# Targeting writing interventions to emotional processing level: a factorial experimental design

Targeting writing interventions to emotional processing level: a factorial experimental design Emotional processing (EP) from the emotional approach coping measure has been shown to moderate the effect of writing interventions. This study targeted writing interventions to EP level, with low EP participants receiving a best possible self (BPS) script and high EP participants receiving an emotional expression (EMO) script, versus a control (CTL) writing script. A factorial experimental design was used to balance the potential factors gender, spacing of interventions, and whether participants were instructed to keep or give their writing samples to the administrator. Post-test measures were taken 1 month after completion of writing. Sixty-four undergraduates (66 % female) participated. Those with high EP ( $$\hbox {EP}\,\ge \,3$$ EP ≥ 3 ) were assigned EMO or CTL; those with low EP ( $$\hbox {EP}\,\le \,3$$ EP ≤ 3 ) were assigned BPS or CTL. These targeted interventions had significantly better results than CTL for change in last month’s need based healthcare visits ( $$p = .0058$$ p = . 0058 ) and health symptoms ( $$p = .0107$$ p = . 0107 ). Analysis of health symptoms showed that only cold/flu ( $$p = .0369$$ p = . 0369 ), headaches ( $$p = .0393$$ p = . 0393 ), sinus ( $$p = .0411$$ p = . 0411 ), and diarrhea ( $$p = .0089$$ p = . 0089 ) showed a significant change. Data modeling suggests that gender, EP, intervention, and spacing were active factors contributing to change in health, and that interactions between them should also be taken into account. Analysis of the CTL intervention showed a marked worsening of health for low EP participants but a mild or negligible effect on health for high EP. http://www.deepdyve.com/assets/images/DeepDyve-Logo-lg.png Quality & Quantity Springer Journals

# Targeting writing interventions to emotional processing level: a factorial experimental design

Quality & Quantity, Volume 48 (6) – Oct 4, 2013
24 pages

/lp/springer_journal/targeting-writing-interventions-to-emotional-processing-level-a-bZ0gOjVpP9
Publisher
Springer Journals
Subject
Social Sciences, general; Methodology of the Social Sciences; Social Sciences, general
ISSN
0033-5177
eISSN
1573-7845
D.O.I.
10.1007/s11135-013-9933-2
Publisher site
See Article on Publisher Site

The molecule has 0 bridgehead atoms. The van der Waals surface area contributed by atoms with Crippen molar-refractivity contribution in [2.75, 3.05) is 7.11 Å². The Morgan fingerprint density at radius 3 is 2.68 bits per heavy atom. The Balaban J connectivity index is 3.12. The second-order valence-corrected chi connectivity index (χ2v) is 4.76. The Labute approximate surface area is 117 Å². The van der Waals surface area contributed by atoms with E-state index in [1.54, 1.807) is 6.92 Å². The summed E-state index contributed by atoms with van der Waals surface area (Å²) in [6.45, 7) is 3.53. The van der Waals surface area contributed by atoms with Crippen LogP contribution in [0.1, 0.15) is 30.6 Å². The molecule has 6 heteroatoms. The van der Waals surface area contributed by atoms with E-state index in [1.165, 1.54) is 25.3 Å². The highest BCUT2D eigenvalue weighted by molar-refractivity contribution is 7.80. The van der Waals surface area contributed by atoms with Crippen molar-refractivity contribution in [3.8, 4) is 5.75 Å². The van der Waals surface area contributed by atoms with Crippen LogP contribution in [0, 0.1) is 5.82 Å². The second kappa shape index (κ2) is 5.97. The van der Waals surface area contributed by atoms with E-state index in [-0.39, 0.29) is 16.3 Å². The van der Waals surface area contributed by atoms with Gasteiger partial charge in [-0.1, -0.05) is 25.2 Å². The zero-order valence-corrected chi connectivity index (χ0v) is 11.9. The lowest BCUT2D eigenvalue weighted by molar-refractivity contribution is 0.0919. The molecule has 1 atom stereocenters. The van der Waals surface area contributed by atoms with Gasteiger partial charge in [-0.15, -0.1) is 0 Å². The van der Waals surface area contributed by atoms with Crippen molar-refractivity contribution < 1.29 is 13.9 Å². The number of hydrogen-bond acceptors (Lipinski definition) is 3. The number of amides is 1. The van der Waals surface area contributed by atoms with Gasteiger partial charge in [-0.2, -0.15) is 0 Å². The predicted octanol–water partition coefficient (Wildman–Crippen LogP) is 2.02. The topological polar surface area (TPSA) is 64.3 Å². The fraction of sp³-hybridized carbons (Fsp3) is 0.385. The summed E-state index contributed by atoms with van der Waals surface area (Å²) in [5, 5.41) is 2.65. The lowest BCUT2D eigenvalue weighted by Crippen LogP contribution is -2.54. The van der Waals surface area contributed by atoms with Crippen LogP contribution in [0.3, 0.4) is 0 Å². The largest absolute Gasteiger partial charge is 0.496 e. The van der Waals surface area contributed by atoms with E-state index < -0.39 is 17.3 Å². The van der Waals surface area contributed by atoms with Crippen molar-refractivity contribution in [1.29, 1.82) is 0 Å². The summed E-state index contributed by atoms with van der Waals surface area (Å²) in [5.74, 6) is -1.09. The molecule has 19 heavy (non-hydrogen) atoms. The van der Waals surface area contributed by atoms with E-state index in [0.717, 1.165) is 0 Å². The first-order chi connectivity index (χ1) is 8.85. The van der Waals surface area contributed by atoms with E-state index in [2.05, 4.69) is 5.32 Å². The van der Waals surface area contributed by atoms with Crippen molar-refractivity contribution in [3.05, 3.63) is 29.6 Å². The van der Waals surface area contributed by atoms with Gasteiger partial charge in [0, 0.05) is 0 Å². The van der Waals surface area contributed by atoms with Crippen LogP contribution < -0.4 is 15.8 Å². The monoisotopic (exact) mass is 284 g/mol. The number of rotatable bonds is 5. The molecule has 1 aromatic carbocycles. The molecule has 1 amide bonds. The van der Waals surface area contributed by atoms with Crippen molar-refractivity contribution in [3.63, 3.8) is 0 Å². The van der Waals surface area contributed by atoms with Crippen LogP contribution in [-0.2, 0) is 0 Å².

### Abstract

Emotional processing (EP) from the emotional approach coping measure has been shown to moderate the effect of writing interventions. This study targeted writing interventions to EP level, with low EP participants receiving a best possible self (BPS) script and high EP participants receiving an emotional expression (EMO) script, versus a control (CTL) writing script. A factorial experimental design was used to balance the potential factors gender, spacing of interventions, and whether participants were instructed to keep or give their writing samples to the administrator. Post-test measures were taken 1 month after completion of writing. Sixty-four undergraduates (66 % female) participated. Those with high EP ( $$\hbox {EP}\,\ge \,3$$ EP ≥ 3 ) were assigned EMO or CTL; those with low EP ( $$\hbox {EP}\,\le \,3$$ EP ≤ 3 ) were assigned BPS or CTL. These targeted interventions had significantly better results than CTL for change in last month’s need based healthcare visits ( $$p = .0058$$ p = . 0058 ) and health symptoms ( $$p = .0107$$ p = . 0107 ). Analysis of health symptoms showed that only cold/flu ( $$p = .0369$$ p = . 0369 ), headaches ( $$p = .0393$$ p = . 0393 ), sinus ( $$p = .0411$$ p = . 0411 ), and diarrhea ( $$p = .0089$$ p = . 0089 ) showed a significant change. Data modeling suggests that gender, EP, intervention, and spacing were active factors contributing to change in health, and that interactions between them should also be taken into account. Analysis of the CTL intervention showed a marked worsening of health for low EP participants but a mild or negligible effect on health for high EP.

### Journal

Quality & QuantitySpringer Journals

Published: Oct 4, 2013

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